the sacrifice and left the temple, the bathers had departed, the slaves no longer lingered upon the porticos, and the riders in gay chariots no more were to be seen. A calmer and more quiet occupancy of the street had ensued. Here and there a soldier paced to and fro, looking up at the moon and down again, at the glistening river, and thought, perhaps, upon other night watches in Gallia, when just such a moon had gleamed upon the silver Rhone. Here and there two lovers, loth to abandon such a pleasant light and warmth, strolled slowly along, and, as lovers have ever done, bade the moon witness their vows. But not the river or the moonlight did Ænone now linger to look upon, nor lovers' vows did she think about, as she glided hastily toward her own home. The peacefulness and quiet of nature found no response in her heart. Her only emotion was one of dread lest each ray of light might shine too brightly upon her—lest even her walk might betray her—lest every sound might be an unguarded recognition from the poor, unconscious captive behind her.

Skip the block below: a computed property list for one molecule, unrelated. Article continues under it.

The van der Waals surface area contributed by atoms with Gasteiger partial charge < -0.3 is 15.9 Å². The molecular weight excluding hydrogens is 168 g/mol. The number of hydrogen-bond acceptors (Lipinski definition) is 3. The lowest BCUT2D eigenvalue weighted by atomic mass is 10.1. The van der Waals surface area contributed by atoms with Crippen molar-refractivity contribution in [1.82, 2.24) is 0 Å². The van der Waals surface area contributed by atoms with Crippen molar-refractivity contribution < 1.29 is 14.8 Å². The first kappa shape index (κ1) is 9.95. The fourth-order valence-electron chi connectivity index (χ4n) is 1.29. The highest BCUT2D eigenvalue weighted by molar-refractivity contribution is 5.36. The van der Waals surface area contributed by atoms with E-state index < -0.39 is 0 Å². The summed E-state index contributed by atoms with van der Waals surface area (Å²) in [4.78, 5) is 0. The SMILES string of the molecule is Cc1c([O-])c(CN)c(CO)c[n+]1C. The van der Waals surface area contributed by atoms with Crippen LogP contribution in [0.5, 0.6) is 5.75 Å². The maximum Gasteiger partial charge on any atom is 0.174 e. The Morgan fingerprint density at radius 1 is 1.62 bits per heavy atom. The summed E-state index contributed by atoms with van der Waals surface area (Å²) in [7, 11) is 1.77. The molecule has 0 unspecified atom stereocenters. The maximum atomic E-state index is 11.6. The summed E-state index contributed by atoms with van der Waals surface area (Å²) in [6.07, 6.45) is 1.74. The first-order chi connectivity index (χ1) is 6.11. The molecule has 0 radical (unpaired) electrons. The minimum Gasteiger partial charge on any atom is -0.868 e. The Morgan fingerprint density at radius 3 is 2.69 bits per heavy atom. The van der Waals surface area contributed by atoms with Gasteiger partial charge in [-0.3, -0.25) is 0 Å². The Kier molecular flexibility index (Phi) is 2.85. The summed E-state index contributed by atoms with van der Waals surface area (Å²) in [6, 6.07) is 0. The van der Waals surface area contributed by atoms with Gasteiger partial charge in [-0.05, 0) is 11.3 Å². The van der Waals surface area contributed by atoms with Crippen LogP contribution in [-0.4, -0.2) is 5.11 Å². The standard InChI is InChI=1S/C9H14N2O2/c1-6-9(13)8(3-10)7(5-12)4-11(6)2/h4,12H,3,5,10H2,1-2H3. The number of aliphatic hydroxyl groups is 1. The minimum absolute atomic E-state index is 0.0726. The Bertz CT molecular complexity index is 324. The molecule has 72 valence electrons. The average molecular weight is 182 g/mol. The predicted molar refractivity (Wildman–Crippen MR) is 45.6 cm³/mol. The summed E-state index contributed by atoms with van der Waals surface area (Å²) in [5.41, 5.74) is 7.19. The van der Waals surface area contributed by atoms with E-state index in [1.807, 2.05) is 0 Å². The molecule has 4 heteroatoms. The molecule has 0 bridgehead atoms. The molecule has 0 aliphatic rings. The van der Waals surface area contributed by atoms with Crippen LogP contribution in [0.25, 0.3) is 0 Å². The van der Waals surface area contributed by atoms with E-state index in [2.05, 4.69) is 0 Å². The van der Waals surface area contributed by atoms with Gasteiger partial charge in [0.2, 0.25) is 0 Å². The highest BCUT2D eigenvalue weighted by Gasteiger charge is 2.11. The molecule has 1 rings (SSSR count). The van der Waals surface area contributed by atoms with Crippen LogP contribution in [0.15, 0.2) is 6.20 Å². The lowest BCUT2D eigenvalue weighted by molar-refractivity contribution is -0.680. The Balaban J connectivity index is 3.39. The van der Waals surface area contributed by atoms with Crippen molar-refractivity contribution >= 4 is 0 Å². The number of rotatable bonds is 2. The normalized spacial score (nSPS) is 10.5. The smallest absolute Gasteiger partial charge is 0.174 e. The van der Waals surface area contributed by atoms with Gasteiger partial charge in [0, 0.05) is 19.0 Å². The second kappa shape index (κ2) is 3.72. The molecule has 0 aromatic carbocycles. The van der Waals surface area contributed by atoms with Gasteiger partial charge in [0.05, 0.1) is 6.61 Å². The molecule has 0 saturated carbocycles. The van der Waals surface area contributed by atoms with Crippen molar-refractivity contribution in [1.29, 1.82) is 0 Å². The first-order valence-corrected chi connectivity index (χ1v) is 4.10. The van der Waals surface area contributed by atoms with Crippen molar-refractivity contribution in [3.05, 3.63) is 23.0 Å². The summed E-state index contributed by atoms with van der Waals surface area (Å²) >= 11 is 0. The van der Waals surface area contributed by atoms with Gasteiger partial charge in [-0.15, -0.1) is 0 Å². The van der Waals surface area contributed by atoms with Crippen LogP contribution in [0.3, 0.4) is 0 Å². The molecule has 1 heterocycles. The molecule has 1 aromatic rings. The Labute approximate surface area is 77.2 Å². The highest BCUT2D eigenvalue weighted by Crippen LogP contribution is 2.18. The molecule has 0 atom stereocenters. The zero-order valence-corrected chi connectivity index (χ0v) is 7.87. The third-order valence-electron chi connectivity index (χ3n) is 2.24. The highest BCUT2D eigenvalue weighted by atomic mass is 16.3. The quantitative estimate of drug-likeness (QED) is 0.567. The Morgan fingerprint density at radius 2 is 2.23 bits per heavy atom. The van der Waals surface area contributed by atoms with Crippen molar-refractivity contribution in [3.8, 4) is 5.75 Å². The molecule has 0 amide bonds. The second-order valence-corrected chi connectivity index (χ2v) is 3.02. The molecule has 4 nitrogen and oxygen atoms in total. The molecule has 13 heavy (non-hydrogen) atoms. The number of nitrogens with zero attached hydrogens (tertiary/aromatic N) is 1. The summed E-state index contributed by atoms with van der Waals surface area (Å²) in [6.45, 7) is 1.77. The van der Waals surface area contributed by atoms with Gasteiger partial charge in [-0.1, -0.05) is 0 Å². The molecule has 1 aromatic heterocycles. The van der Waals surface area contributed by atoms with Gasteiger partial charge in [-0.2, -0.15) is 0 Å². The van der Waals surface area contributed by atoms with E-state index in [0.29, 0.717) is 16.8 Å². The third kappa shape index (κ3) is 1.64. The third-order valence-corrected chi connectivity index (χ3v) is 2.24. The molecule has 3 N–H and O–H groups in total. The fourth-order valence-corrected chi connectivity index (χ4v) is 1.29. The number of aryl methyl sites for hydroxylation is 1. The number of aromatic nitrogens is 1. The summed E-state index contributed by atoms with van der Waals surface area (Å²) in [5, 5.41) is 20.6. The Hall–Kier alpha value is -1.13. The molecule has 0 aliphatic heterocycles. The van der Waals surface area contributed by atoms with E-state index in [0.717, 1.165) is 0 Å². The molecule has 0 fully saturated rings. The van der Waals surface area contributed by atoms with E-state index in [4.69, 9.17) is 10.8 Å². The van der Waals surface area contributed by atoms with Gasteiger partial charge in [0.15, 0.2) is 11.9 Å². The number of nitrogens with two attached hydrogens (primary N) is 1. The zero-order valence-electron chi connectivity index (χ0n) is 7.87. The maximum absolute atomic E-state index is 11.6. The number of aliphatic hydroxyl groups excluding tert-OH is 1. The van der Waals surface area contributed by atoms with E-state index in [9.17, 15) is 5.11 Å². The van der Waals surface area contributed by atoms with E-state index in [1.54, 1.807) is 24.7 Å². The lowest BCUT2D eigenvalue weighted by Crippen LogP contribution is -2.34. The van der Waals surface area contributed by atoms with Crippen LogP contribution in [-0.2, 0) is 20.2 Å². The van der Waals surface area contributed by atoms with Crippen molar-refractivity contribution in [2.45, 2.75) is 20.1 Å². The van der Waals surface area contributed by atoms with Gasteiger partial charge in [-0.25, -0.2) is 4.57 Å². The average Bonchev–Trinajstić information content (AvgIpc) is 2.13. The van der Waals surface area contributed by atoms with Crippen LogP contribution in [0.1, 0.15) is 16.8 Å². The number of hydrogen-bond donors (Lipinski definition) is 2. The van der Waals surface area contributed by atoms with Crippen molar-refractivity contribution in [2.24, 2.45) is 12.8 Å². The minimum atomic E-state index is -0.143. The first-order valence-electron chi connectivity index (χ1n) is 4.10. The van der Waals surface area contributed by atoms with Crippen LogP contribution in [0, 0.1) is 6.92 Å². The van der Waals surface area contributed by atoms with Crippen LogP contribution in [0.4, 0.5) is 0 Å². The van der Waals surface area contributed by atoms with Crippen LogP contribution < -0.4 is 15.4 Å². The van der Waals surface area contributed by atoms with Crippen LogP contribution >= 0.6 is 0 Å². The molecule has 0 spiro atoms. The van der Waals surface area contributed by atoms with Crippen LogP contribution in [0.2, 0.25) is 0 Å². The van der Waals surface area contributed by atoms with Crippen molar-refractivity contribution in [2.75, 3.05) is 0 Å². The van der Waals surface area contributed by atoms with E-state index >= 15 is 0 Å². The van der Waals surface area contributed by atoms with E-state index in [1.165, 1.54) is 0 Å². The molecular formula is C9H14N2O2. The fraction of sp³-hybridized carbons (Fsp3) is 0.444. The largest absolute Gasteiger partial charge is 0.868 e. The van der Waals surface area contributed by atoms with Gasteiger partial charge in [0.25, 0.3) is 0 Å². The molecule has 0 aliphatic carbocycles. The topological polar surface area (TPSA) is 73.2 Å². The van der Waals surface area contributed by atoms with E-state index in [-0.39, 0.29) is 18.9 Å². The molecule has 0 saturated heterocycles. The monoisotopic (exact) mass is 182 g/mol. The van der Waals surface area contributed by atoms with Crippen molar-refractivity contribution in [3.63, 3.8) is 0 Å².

At length she reached her home, passed up the broad flight of steps in front, and stood panting within the doorway. A momentary pause ere she entered, and then, unable to continue the control which she had so far maintained over herself, she turned and cast one hasty, curious glance below. The two new slaves of the centurion stood side by side in the street, gazing up at the palace walls, the dwarf with a grin of almost idiotic glee, the other with a grave air of quiet contemplation. But what was that sudden look of startled recognition that suddenly flashed across the features of the latter? Why did his face turn so ghastly pale in the moonlight, and his limbs seem to fail him, so that he grasped his companion's arm for support? Ænone shrank terrified into the obscurity of the doorway.